Banks Face Financial Burden While FinTechs Stay Exempt
The Hungarian banking sector is still subject to a sectoral tax. While local banks are doing much better today than at the beginning of the previous decade, right after the global financial crisis, some worry the burdens they bear might limit their competition against foreign-based FinTechs.
When Hungary introduced its extraordinary bank levy as a temporary measure for three years in 2010, uncertainty ran through the local bank sector. Financial institutions feared the tax would wipe out profits.
The government at the time argued that banks had long profited from their business in Hungary; now it was time to share the burden. What initially started out as temporary measure was made permanent in 2013, and is still present today, albeit at a lower rate.
“The extraordinary tax is still a significant burden on banks. When introduced, it was based on the banks’ assets held in 2009. Therefore, it did not consider changes in the size of the banks, nor did it consider the difference in the profitability of the banks. The latter issue still exists: the bank tax must be paid without considering a given bank’s profitability,” Ádám Fischer, head of legal services at Niveus Consulting Group tells the Budapest Business Journal.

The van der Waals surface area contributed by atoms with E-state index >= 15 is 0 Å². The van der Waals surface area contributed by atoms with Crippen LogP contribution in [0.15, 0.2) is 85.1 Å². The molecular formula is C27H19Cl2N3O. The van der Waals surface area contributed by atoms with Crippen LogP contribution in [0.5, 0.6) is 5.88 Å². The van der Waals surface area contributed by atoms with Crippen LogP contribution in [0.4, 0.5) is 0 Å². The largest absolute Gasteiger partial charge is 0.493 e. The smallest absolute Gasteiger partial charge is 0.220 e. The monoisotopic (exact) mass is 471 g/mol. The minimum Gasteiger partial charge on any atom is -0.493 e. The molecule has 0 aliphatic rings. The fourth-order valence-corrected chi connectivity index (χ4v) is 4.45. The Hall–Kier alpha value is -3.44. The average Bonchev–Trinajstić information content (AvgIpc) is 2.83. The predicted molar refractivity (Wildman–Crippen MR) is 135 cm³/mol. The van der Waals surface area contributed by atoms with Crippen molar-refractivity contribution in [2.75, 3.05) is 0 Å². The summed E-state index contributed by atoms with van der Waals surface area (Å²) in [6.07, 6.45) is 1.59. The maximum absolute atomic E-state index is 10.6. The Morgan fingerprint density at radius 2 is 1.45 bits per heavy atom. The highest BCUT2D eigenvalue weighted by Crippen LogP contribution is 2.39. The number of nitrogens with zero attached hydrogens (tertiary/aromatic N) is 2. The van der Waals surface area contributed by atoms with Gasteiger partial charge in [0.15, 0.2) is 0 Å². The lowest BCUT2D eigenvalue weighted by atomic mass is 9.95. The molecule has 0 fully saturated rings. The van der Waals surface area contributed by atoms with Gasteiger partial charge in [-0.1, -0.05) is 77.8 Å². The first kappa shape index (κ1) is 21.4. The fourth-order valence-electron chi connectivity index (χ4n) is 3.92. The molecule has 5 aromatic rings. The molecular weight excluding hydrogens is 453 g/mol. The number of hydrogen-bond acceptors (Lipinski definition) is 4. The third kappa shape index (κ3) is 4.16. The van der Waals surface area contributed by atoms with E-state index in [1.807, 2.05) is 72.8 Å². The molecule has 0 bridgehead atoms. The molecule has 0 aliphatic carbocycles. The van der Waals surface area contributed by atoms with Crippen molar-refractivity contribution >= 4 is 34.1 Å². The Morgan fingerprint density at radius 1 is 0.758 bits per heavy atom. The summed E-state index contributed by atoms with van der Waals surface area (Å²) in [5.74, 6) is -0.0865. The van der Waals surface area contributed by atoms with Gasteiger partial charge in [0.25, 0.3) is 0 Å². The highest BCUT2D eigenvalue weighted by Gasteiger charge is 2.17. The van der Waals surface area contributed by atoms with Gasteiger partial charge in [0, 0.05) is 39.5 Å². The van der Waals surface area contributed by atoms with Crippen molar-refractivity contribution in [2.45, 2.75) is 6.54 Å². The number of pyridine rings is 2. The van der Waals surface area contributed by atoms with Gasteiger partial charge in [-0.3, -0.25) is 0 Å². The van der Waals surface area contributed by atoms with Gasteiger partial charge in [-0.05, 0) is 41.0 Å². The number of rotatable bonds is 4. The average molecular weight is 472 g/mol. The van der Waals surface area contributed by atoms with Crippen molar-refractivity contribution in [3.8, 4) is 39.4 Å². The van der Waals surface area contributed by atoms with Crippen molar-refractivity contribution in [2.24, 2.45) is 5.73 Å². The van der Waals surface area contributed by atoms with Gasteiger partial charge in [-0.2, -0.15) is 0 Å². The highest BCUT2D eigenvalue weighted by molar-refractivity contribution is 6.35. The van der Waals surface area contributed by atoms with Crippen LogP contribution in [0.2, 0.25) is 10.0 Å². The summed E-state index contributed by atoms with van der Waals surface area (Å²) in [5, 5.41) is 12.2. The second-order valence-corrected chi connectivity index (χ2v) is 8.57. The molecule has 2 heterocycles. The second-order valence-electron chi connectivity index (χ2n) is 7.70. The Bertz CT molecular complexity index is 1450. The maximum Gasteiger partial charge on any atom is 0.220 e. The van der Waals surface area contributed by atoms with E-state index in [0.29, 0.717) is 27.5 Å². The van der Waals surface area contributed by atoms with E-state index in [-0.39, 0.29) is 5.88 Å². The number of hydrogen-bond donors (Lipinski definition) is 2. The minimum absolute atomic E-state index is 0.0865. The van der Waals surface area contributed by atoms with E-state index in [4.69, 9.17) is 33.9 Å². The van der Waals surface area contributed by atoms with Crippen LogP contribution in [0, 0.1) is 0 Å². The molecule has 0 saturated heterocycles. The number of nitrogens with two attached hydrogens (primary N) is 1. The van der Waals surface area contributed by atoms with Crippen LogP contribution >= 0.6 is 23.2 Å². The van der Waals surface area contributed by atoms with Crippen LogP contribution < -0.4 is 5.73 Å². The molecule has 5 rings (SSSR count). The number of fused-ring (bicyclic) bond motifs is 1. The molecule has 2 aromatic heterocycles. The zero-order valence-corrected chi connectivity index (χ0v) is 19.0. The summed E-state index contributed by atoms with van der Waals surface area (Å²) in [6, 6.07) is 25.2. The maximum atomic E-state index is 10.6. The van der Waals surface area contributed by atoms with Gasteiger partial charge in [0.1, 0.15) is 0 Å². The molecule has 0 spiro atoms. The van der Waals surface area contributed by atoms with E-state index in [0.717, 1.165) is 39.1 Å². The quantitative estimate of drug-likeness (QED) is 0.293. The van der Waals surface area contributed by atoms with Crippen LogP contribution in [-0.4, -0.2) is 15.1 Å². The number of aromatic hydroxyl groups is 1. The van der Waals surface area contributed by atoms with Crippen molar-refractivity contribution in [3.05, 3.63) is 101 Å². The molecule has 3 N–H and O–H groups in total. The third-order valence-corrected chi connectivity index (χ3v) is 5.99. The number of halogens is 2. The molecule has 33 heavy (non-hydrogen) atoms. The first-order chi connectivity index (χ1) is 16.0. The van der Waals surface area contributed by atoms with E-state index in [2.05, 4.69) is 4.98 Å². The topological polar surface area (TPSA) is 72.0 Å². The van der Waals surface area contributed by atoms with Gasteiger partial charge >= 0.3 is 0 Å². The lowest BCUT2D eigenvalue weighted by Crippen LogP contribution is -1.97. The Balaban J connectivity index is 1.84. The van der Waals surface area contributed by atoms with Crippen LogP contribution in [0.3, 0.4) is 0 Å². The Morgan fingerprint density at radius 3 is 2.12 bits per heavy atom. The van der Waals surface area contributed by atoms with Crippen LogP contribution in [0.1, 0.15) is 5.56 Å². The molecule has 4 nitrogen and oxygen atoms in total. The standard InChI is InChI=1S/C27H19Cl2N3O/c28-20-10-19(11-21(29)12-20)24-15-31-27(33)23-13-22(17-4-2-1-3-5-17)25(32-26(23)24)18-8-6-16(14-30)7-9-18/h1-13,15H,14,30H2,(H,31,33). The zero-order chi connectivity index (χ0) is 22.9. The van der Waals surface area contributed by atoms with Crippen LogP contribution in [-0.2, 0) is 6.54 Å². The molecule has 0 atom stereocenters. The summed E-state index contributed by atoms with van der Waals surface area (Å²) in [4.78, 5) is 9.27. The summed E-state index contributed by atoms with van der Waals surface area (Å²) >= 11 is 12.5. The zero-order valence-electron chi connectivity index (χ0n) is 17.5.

As to the tax base, in 2013, the bank levy was amended and is now based on the banks’ assets held two years prior to the subject year. This means that the tax is now more proportional to the actual (and not the past) size of a given bank.
“It also means, that due to the expansion of the banks’ activities in the past decade, the total amount of the bank tax paid has also increased,” Fisher says.
The Budapest Business Journal was interested to learn how local banks see the tax environment, and how related levies affect their operations. The banks that answered directed us towards the Hungarian Banking Association and it was duly approached for a statement. By the time we went to print, however, we had not received a response.
“We do not prepare any statistics on the profitability of the bank sector,” Fisher of Niveus says about how it may be affected by the tax environment. “Based on the public news, the bank sector is in a pretty good shape right now, with profits exceeding the pre-crisis amount. This does not mean that the first years in the past decade were easy, but it seems that the banks mainly survived this period,” he adds.
Another sectoral tax levied on banks is the so-called transactional duty, which needs to be paid for each transfer and cash withdrawal. The amount is a certain percentage of the transaction, although the amount is capped per transaction.
Driven to Cash
“The transactional duty is said to be one of the reasons why people are using so much cash in Hungary. Banks have lobbied for a long time to reduce the transactional duty,” Fisher says.
The significant reduction of transactional duty on contactless card payments as opposed to normal card payments has worked as an incentive: banks started promoting contactless bank cards, which are often considered more advanced and safer. Today, Hungary is a leader in such cardholder numbers in the region.